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Find Out How Many Sex Offenders Live Near You

Concerned about sex offenders in your neighborhood?

It’s incredibly unlikely that a stranger will directly target you or your family, but knowing more about criminals in your area can help you make smart decisions and protect your loved ones.

Below you’ll learn how to investigate your own neighborhood and get tips for keeping yourself and your family safe.

Interested in more than just your neighborhood? Find out where your home state ranks when compared to the rest of the country. We’ve researched all 50 states and found the ones with the most, and fewest, sex offenders per capita.

Check out our results here.

Check for sex offenders in your neighborhood

Family Watchdog

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Family Watchdog makes it easy to quickly check out your current or future neighborhood for free. You can search by ZIP code, address, or school name. If you know you’re looking for someone specific, you can search by their name as well. Family Watchdog, like many similar sites, pulls its information from public records, so keep in mind that the results could be out of date or incomplete depending on state law.

If you use the ZIP code search, Family Watchdog will produce a map of that area with marks for individual offenders and their addresses. So if you notice the house down the street is on the list, you can click on that result to see a name, photo, and physical description of the offender who lives there. You can also check out the charges filed to see how serious the crime was.

We should note that there are often many advertisements on the page for background check services. And while background check services might be helpful, the advertisements are certainly annoying.

National Sex Offender Public Website (NSOPW)

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The Department of Justice’s NSOPW is similar to Family Watchdog. You can search by name, ZIP code, or address.

If you search by ZIP code, NSOPW provides you with a list that includes names, photos, and addresses instead of showing you a map. If you want to see the charges, click on the person’s name. That will take you to a separate site showing the individual’s arrest records and other details.

This site is a little less helpful than Family Watchdog because it doesn’t show you offenders on a map, but it’s still a good source of information, and the page doesn’t have annoying advertisements that make it harder to sort through the data.

Sex offenders in your state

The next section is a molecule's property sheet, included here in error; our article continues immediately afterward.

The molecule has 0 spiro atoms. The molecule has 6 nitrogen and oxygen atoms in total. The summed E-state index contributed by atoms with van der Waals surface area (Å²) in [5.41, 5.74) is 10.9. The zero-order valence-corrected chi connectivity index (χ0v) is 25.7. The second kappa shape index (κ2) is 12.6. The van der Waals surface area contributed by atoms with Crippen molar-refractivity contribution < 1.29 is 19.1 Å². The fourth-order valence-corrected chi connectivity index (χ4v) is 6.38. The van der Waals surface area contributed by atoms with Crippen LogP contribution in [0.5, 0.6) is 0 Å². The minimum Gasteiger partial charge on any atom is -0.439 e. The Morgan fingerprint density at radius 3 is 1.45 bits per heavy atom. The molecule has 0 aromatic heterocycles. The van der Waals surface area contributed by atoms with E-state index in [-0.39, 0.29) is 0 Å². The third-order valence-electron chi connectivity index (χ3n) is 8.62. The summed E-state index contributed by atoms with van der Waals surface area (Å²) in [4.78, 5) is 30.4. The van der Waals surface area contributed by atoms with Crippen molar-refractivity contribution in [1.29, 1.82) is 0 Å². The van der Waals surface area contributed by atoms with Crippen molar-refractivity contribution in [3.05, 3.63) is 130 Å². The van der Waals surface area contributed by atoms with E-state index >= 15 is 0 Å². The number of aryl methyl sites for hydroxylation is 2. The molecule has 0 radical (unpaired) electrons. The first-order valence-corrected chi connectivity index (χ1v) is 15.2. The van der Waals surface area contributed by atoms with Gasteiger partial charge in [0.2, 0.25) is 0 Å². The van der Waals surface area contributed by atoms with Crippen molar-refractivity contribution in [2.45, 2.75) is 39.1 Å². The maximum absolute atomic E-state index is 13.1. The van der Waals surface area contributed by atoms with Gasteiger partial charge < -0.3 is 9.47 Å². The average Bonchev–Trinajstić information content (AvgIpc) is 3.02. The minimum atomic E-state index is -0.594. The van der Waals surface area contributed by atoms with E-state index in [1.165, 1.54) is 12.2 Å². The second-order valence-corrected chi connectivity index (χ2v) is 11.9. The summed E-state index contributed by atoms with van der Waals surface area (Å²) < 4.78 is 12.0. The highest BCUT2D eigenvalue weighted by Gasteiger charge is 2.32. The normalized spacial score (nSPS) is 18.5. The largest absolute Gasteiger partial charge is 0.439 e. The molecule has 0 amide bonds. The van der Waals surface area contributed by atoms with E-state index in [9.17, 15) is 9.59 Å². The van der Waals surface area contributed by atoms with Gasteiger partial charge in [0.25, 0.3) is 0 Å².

Oregon has the most sex offenders per capita with 679 sex offenders per 100,000 residents. Arkansas is close behind with just under 550 offenders per 100,000 residents.

Our data found that the states with the highest number of offenders per capita are as follows:

  1. Oregon
  2. Arkansas
  3. Delaware
  4. Michigan
  5. Tennessee
  6. Wisconsin
  7. South Dakota
  8. Wyoming
  9. Kansas
  10. Texas

Which states have the fewest sex offenders per capita?

Maryland, on the other hand, has fewer sex offenders per capita than any other state—about 100 offenders per 100,000 residents.

These are the states with the fewest offenders per capita:

50. Maryland
49. Indiana
48. Connecticut
47. Ohio
46. Massachusetts
45. Pennsylvania
44. Oklahoma
43. New Mexico
42. New Jersey
41. Iowa
40. Arizona


To come up with our rankings, we used a report compiled by the National Center for Missing and Exploited Children to create our ranking. The report obtained data on the number of registered sex offenders in each state by surveying the individual sex offender registries for each state. The total number of offenders was compared with census data to determine the number of sex offenders per 100,000 total population in the state.

Source: http://www.missingkids.com/content/dam/ncmec/en_us/SOR%20Map%20with%20Explanation.pdf

What should I do if there are sex offenders near me?

Unfortunately, chances are good that sex offenders live near you no matter where you are in the US. While many of the people on the registry aren’t a threat to you or your family, it’s smart to take precautions.

We recommend the following:

  • Get to know your neighbors before letting your children visit their home.
  • Don’t let your kids travel alone to or from school. Drive them yourself, arrange for a ride, send them on a school bus, or make sure they’re walking with a group.
  • Install security cameras and motion sensor lights outside your home so you can always see who is coming and going.
  • Consider carrying small self-defense items if you’re running or walking alone—especially when it’s dark out.

Protecting yourself and your family

Staying safe and protecting your children is easier when you know what you’re up against. For more safety and security advice, follow us on Facebook.

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